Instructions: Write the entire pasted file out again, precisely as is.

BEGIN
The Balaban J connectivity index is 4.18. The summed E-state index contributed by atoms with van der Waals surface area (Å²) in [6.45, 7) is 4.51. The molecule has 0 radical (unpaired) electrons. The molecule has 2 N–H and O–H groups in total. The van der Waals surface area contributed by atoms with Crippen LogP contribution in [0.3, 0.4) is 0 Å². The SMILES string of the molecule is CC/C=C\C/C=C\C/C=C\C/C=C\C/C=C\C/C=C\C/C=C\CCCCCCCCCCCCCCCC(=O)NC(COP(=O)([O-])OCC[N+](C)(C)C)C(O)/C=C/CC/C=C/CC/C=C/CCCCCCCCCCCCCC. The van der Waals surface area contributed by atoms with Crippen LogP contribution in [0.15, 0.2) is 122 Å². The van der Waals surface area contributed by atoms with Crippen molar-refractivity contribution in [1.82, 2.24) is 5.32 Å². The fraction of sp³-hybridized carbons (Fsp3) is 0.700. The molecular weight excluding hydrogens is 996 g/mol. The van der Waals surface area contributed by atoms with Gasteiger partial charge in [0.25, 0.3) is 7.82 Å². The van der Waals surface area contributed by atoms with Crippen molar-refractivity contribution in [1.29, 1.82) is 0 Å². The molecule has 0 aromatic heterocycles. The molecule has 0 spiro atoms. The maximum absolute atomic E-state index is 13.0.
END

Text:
The Balaban J connectivity index is 4.18. The summed E-state index contributed by atoms with van der Waals surface area (Å²) in [6.45, 7) is 4.51. The molecule has 0 radical (unpaired) electrons. The molecule has 2 N–H and O–H groups in total. The van der Waals surface area contributed by atoms with Crippen LogP contribution in [0.3, 0.4) is 0 Å². The SMILES string of the molecule is CC/C=C\C/C=C\C/C=C\C/C=C\C/C=C\C/C=C\C/C=C\CCCCCCCCCCCCCCCC(=O)NC(COP(=O)([O-])OCC[N+](C)(C)C)C(O)/C=C/CC/C=C/CC/C=C/CCCCCCCCCCCCCC. The van der Waals surface area contributed by atoms with Crippen LogP contribution in [0.15, 0.2) is 122 Å². The van der Waals surface area contributed by atoms with Crippen molar-refractivity contribution in [1.82, 2.24) is 5.32 Å². The fraction of sp³-hybridized carbons (Fsp3) is 0.700. The molecular weight excluding hydrogens is 996 g/mol. The van der Waals surface area contributed by atoms with Gasteiger partial charge in [0.25, 0.3) is 7.82 Å². The van der Waals surface area contributed by atoms with Crippen molar-refractivity contribution in [1.29, 1.82) is 0 Å². The molecule has 0 aromatic heterocycles. The molecule has 0 spiro atoms. The maximum absolute atomic E-state index is 13.0.